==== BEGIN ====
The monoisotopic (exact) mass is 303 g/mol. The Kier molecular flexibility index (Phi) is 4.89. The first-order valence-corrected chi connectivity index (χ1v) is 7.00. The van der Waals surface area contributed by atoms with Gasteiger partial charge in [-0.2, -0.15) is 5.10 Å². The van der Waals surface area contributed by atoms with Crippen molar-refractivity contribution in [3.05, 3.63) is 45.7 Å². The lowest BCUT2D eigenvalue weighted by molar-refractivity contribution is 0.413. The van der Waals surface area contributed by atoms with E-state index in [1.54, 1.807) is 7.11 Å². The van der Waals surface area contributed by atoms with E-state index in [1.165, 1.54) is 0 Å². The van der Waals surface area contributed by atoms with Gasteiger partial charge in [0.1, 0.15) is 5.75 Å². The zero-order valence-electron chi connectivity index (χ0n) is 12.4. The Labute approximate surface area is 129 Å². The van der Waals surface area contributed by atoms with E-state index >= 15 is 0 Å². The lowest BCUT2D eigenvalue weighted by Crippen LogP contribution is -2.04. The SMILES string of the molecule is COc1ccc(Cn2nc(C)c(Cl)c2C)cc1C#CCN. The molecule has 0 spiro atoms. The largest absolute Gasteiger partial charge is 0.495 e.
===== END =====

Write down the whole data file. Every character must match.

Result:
The monoisotopic (exact) mass is 303 g/mol. The Kier molecular flexibility index (Phi) is 4.89. The first-order valence-corrected chi connectivity index (χ1v) is 7.00. The van der Waals surface area contributed by atoms with Gasteiger partial charge in [-0.2, -0.15) is 5.10 Å². The van der Waals surface area contributed by atoms with Crippen molar-refractivity contribution in [3.05, 3.63) is 45.7 Å². The lowest BCUT2D eigenvalue weighted by molar-refractivity contribution is 0.413. The van der Waals surface area contributed by atoms with E-state index in [1.54, 1.807) is 7.11 Å². The van der Waals surface area contributed by atoms with E-state index in [1.165, 1.54) is 0 Å². The van der Waals surface area contributed by atoms with Gasteiger partial charge in [0.1, 0.15) is 5.75 Å². The zero-order valence-electron chi connectivity index (χ0n) is 12.4. The Labute approximate surface area is 129 Å². The van der Waals surface area contributed by atoms with E-state index >= 15 is 0 Å². The lowest BCUT2D eigenvalue weighted by Crippen LogP contribution is -2.04. The SMILES string of the molecule is COc1ccc(Cn2nc(C)c(Cl)c2C)cc1C#CCN. The molecule has 0 spiro atoms. The largest absolute Gasteiger partial charge is 0.495 e.